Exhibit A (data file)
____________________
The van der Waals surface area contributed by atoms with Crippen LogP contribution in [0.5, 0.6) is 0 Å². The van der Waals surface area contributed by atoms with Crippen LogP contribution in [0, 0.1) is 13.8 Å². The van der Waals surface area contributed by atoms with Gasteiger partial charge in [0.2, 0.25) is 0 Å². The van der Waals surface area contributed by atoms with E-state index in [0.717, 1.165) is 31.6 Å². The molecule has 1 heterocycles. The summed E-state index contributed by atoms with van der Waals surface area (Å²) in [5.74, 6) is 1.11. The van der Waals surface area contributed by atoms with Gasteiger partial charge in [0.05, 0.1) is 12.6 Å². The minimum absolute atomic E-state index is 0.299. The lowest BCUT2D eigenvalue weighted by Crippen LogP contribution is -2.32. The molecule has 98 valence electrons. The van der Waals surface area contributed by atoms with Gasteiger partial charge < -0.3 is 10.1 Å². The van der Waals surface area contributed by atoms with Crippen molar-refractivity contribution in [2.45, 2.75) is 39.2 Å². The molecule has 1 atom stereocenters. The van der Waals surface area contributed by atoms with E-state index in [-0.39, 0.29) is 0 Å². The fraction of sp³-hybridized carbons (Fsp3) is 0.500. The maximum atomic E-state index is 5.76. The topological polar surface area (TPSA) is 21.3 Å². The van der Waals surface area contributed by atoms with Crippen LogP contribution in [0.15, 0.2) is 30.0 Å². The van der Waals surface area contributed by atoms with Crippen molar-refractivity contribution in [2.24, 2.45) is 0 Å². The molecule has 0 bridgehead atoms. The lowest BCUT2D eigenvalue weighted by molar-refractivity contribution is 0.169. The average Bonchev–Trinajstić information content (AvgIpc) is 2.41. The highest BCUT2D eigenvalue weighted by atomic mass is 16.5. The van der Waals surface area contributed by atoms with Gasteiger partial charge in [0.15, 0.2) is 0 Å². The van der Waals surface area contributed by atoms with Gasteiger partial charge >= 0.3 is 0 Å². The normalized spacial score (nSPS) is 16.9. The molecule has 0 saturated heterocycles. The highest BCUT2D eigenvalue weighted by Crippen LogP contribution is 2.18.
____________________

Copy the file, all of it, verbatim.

The van der Waals surface area contributed by atoms with Crippen LogP contribution in [0.5, 0.6) is 0 Å². The van der Waals surface area contributed by atoms with Crippen LogP contribution in [0, 0.1) is 13.8 Å². The van der Waals surface area contributed by atoms with Gasteiger partial charge in [0.2, 0.25) is 0 Å². The van der Waals surface area contributed by atoms with E-state index in [0.717, 1.165) is 31.6 Å². The molecule has 1 heterocycles. The summed E-state index contributed by atoms with van der Waals surface area (Å²) in [5.74, 6) is 1.11. The van der Waals surface area contributed by atoms with Gasteiger partial charge in [0.05, 0.1) is 12.6 Å². The minimum absolute atomic E-state index is 0.299. The lowest BCUT2D eigenvalue weighted by Crippen LogP contribution is -2.32. The molecule has 98 valence electrons. The van der Waals surface area contributed by atoms with Gasteiger partial charge < -0.3 is 10.1 Å². The van der Waals surface area contributed by atoms with Crippen molar-refractivity contribution in [2.45, 2.75) is 39.2 Å². The molecule has 1 atom stereocenters. The van der Waals surface area contributed by atoms with E-state index in [-0.39, 0.29) is 0 Å². The fraction of sp³-hybridized carbons (Fsp3) is 0.500. The maximum atomic E-state index is 5.76. The topological polar surface area (TPSA) is 21.3 Å². The van der Waals surface area contributed by atoms with Crippen LogP contribution in [0.15, 0.2) is 30.0 Å². The van der Waals surface area contributed by atoms with Crippen molar-refractivity contribution in [2.24, 2.45) is 0 Å². The molecule has 0 bridgehead atoms. The lowest BCUT2D eigenvalue weighted by molar-refractivity contribution is 0.169. The average Bonchev–Trinajstić information content (AvgIpc) is 2.41. The highest BCUT2D eigenvalue weighted by atomic mass is 16.5. The van der Waals surface area contributed by atoms with Gasteiger partial charge in [0.15, 0.2) is 0 Å². The van der Waals surface area contributed by atoms with Gasteiger partial charge >= 0.3 is 0 Å². The normalized spacial score (nSPS) is 16.9. The molecule has 0 saturated heterocycles. The highest BCUT2D eigenvalue weighted by Crippen LogP contribution is 2.18.